Contractor falsified document to show site was clear of asbestos13 September 2012
A director of an asbestos firm has been given a suspended prison sentence for removing the hazardous substance without a license and doctoring the results of an air test.
Peter Horrey, the sole director of Absolute Asbestos Ltd, was contracted to remove asbestos insulation from a boiler room at a block of flats in Camden, London.
Between 18 and 29 July last year, Horrey removed asbestos insulation, which was covering two boilers and pipework in the room. When the work was completed he contacted an independent analyst to carry out an air test to check if the room was free of asbestos fibres.
The analyst provided a certificate, which clearly showed the site had failed the test, but Horrey then provided a doctored report for residents, indicating the room had passed the test and was safe for them to re-enter.
During the test, the analyst became concerned about some debris in the room, which he believed contained asbestos. He subsequently contacted the HSE to report his concerns.
The HSE investigated the complaint and found Horrey was not licensed to remove asbestos. He had also failed to effectively clean and decontaminate the site and had left visible asbestos fibres, which were a danger to both residents and plumbers, who were due to start work in the boiler room.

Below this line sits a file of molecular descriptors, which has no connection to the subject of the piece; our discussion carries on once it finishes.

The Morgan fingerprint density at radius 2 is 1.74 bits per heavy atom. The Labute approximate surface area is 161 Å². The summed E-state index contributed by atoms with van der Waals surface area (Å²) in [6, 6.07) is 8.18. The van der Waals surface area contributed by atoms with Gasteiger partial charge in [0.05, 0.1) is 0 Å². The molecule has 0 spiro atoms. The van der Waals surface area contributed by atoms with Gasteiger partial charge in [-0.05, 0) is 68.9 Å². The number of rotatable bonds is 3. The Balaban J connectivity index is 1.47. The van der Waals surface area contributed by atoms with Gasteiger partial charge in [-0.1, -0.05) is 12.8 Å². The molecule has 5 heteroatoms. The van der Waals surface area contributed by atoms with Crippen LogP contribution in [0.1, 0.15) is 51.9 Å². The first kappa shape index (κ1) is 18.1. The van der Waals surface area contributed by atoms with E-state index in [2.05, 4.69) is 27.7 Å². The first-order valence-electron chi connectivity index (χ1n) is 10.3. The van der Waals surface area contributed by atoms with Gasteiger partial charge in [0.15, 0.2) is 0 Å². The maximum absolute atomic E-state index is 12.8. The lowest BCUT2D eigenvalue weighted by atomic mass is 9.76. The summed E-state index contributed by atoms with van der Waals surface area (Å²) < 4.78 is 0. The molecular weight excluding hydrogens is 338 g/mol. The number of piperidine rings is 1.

HSE inspector Dominic Elliss described Horrey as showing a reckless disregard for safety. “He clearly set out to deceive these householders but, worse than that, he was apparently content to put them and the plumbers, who had been booked shortly afterwards at risk,” said the inspector.
“Asbestos is not an historical threat. It is the single greatest cause of work-related deaths in the UK and the dangers are well-known.”
Horrey appeared at Southwark Crown Court on 13 September and pleaded guilty to breaching reg.5, reg.8(1), and reg. 17 of the Control of Asbestos Regulations 2006. He was given a six-month prison sentence for each offence, to run concurrently and suspended for two years. He was also given an electronic curfew between 9pm and 6am and ordered to pay £11,340 in compensation to residents to cover the cost of a licensed contractor making the site safe. He was also ordered to pay £10,160 in costs.
In mitigation, Horrey said he believed he could do the work safely, having worked for licensed asbestos contractors in the past. He entered an early guilty plea and said he had no previous convictions.
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